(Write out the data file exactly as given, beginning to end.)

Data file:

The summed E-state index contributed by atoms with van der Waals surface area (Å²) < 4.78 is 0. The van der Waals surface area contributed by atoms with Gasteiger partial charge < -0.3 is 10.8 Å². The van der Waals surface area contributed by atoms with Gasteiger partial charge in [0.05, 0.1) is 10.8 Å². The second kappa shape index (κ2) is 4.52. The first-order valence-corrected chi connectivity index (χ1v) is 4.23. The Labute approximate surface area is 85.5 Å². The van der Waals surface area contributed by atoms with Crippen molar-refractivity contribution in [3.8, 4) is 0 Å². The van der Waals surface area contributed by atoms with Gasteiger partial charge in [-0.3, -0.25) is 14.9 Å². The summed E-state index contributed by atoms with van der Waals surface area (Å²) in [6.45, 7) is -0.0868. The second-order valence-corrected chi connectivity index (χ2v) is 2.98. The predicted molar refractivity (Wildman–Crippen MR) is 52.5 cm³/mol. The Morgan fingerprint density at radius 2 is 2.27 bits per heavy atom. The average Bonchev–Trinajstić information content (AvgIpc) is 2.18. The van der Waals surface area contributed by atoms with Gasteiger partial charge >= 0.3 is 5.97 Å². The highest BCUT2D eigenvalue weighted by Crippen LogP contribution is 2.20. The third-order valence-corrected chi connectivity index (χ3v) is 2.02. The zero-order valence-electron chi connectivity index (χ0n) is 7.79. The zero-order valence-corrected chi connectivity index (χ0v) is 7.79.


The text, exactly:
The summed E-state index contributed by atoms with van der Waals surface area (Å²) < 4.78 is 0. The van der Waals surface area contributed by atoms with Gasteiger partial charge < -0.3 is 10.8 Å². The van der Waals surface area contributed by atoms with Gasteiger partial charge in [0.05, 0.1) is 10.8 Å². The second kappa shape index (κ2) is 4.52. The first-order valence-corrected chi connectivity index (χ1v) is 4.23. The Labute approximate surface area is 85.5 Å². The van der Waals surface area contributed by atoms with Crippen molar-refractivity contribution in [3.8, 4) is 0 Å². The van der Waals surface area contributed by atoms with Gasteiger partial charge in [-0.3, -0.25) is 14.9 Å². The summed E-state index contributed by atoms with van der Waals surface area (Å²) in [6.45, 7) is -0.0868. The second-order valence-corrected chi connectivity index (χ2v) is 2.98. The predicted molar refractivity (Wildman–Crippen MR) is 52.5 cm³/mol. The Morgan fingerprint density at radius 2 is 2.27 bits per heavy atom. The average Bonchev–Trinajstić information content (AvgIpc) is 2.18. The van der Waals surface area contributed by atoms with Gasteiger partial charge >= 0.3 is 5.97 Å². The highest BCUT2D eigenvalue weighted by Crippen LogP contribution is 2.20. The third-order valence-corrected chi connectivity index (χ3v) is 2.02. The zero-order valence-electron chi connectivity index (χ0n) is 7.79. The zero-order valence-corrected chi connectivity index (χ0v) is 7.79.